Importantly, however, the Plains Commerce decision was not about zoning - it was about land sales. Plains Commerce made it very clear that "conduct taking place on the land and the sale of the land are two very different things." Plains Commerce, 554 U.S. at 340. In summarizing the holdings of past cases that did discuss the Tribe's power to regulate conduct on the land as opposed to the sale of land, Plains Commerce did not use the strict "catastrophic" language, but recognized a different test: "Put another way, certain forms of nonmember behavior, even on non-Indian fee land, may sufficiently affect the tribe as to justify tribal oversight. While tribes generally have no interest in regulating the conduct of nonmembers, then, they may regulate nonmember behavior that implicates tribal governance and internal relations." Id. at 335.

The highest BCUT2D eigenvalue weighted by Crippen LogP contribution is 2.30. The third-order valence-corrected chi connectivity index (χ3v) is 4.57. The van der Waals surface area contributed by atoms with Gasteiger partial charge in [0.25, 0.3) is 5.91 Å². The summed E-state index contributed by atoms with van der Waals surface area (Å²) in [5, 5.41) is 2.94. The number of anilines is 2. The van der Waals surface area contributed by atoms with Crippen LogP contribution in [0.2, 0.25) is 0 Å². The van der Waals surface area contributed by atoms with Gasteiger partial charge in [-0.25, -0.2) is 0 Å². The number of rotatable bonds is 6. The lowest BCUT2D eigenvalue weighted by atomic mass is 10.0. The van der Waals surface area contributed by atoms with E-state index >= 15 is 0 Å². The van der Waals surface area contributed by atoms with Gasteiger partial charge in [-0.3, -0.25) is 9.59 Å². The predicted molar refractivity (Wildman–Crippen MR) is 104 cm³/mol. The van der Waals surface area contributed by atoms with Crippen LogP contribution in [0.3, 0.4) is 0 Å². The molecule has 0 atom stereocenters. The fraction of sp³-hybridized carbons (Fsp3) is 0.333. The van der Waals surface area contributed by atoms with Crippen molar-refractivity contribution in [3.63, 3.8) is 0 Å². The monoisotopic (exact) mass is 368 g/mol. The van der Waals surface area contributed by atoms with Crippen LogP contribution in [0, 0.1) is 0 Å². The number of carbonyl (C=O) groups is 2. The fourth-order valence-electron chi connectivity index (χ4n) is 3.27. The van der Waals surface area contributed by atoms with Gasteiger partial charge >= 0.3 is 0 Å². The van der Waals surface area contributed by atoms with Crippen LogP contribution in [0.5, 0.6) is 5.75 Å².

Facts in the Case at Bar
The parties in this case dispute whether Tribal jurisdiction is "plainly lacking." Plaintiffs argue Tribal jurisdiction is lacking as their activities do not "imperil the subsistence" of the tribal community as Defendants provided no hard evidence of a health and safety risk. Defendants argue the Court should consider the viewpoint of the Tribe as to whether or not a threat exists and an established threat satisfies the jurisdictional requirements for the health and safety exception created in Montana v. United States, 450 U.S. 544 (1981).
While exhaustion is not optional, it is a question of law as to whether the health and safety exception requirements have been satisfied to conclude jurisdiction in Tribal Court is at least "plausible."